Last Call for the Groover

It’s a cool beautiful morning as the sun rises over the canyon wall of the Salmon River.  The North American River Rats are fully rested and fed and are packing up their boats for another day of whitewater adventures on The River of No Return.  Just as the warmth of the sun turns into the sweltering heat of the sun you can hear the sing-song sound of the River Rat.

“Last call for the groover.” img_0442.jpg

The males look up from the multitude of NRS straps crisscrossing their boats, for it is the male that always takes advantage of that last chance on the shitter.

Casually, they will walk away from their boats, not wanting to draw attention to the fact that they are on their way to take a dump and at the same time, allowing each male ample time to take his turn.

Careful now.  Occasionally, to the unsuspecting male, a female will have missed her morning ritual and will make a run for the groover, passing the male in an all out sprint through the sandy beach.  The female possesses an innate knowledge that, unlike the male, she has the ability to be quick and efficient at excrement relief and will be closing the cap to the hand sanitizer before the male reaches the imaginary waiting zone.

The female does have difficulties in the one river rule that no one can pee in the pooper. Every species knows that the pee or liquid will make the poop expand and no one wants the groover to be full to the top before the end of the trip.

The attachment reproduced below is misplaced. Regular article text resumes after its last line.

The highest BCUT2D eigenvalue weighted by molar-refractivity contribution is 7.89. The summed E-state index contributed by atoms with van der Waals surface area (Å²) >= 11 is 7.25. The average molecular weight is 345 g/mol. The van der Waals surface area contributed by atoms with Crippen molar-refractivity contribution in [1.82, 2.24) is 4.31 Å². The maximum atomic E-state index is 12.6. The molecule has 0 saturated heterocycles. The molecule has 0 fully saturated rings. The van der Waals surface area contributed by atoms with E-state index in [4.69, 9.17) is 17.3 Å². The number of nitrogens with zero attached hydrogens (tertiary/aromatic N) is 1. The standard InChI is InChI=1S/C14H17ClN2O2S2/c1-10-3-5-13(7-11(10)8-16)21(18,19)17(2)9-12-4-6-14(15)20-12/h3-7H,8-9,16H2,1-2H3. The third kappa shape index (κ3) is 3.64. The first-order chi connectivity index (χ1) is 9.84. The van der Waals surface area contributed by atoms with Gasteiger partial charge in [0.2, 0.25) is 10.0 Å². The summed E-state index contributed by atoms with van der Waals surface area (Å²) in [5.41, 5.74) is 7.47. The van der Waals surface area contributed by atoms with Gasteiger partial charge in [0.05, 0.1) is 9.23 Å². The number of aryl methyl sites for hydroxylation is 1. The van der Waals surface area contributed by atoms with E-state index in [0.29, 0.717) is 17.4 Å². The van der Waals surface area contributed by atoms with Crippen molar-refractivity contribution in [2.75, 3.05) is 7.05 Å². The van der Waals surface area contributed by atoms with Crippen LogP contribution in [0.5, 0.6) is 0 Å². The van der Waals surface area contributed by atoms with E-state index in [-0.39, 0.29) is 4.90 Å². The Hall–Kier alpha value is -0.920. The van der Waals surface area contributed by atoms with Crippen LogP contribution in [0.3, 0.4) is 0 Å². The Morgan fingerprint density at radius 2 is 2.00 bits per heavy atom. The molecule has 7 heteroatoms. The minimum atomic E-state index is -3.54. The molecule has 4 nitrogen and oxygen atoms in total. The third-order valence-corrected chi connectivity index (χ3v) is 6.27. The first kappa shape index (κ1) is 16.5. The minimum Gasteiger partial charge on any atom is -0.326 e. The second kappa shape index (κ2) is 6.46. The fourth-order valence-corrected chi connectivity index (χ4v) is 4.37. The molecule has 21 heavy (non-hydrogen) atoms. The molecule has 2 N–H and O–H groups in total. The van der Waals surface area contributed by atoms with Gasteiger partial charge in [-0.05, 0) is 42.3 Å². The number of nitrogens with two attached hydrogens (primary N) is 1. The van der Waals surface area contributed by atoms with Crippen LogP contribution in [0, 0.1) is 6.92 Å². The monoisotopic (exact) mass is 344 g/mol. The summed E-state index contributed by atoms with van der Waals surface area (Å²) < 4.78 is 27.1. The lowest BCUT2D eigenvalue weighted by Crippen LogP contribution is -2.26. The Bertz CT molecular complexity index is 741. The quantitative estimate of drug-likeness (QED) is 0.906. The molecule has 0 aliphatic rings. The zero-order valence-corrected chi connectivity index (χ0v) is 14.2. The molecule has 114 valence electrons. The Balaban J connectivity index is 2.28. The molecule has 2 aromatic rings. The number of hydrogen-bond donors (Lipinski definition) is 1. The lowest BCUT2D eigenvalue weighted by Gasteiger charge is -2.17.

Rare and grainy footage has documented the female in the pee/poop conundrum.  In squat postion, they are able to move quickly several meters to one side and empty the bladder, then while still squatting, side shuffles back to the groover to finish the job.  Although the female bladder never seems to fully empty, resulting in some pee in the pooper.

Once the morning migration to the groover ceases, the groover seat is removed and stored and the lid sealed on tightly as the whole contraption is carried by two river rats to the shit boat for transport to the next camp, giving new meaning to pack it in, pack it out.

Approximately ten thousand River Rats float the Salmon River each summer.  Hauling out your poop is imperative.  And, except for the female pee/poop conundrum, everyone is instructed to pee in the river.

Once again, the males have the advantage of discreetly peeing in the river where there is little to no privacy.  The male peeing stance is commonly recognized, yet still privately executed.  The females, on the other hand, are meant to leave modesty behind and instead bare their behinds.  Bare female asses can be seen along the river’s edge more often than not.  All shapes and sizes and styles of peeing can be observed.  The traditional full on squat is the most common, but variations of this are also used.  The impressive half squat is also seen quite often.  Some females are comfortable with the wide leg, upright stance that works with the dress or skirt while going commando, a popular camp outfit.

The North American River Rat is truly an unusual species.  Having to poop in a bucket with all of the other River Rats for a week is not always acceptable in other migrating groups, but the River Rat has adapted to this behavior and continues to float rivers together.

More adventure stories and a kick ass resource for book lovers can be found at Wild About Books. 

 

 

 

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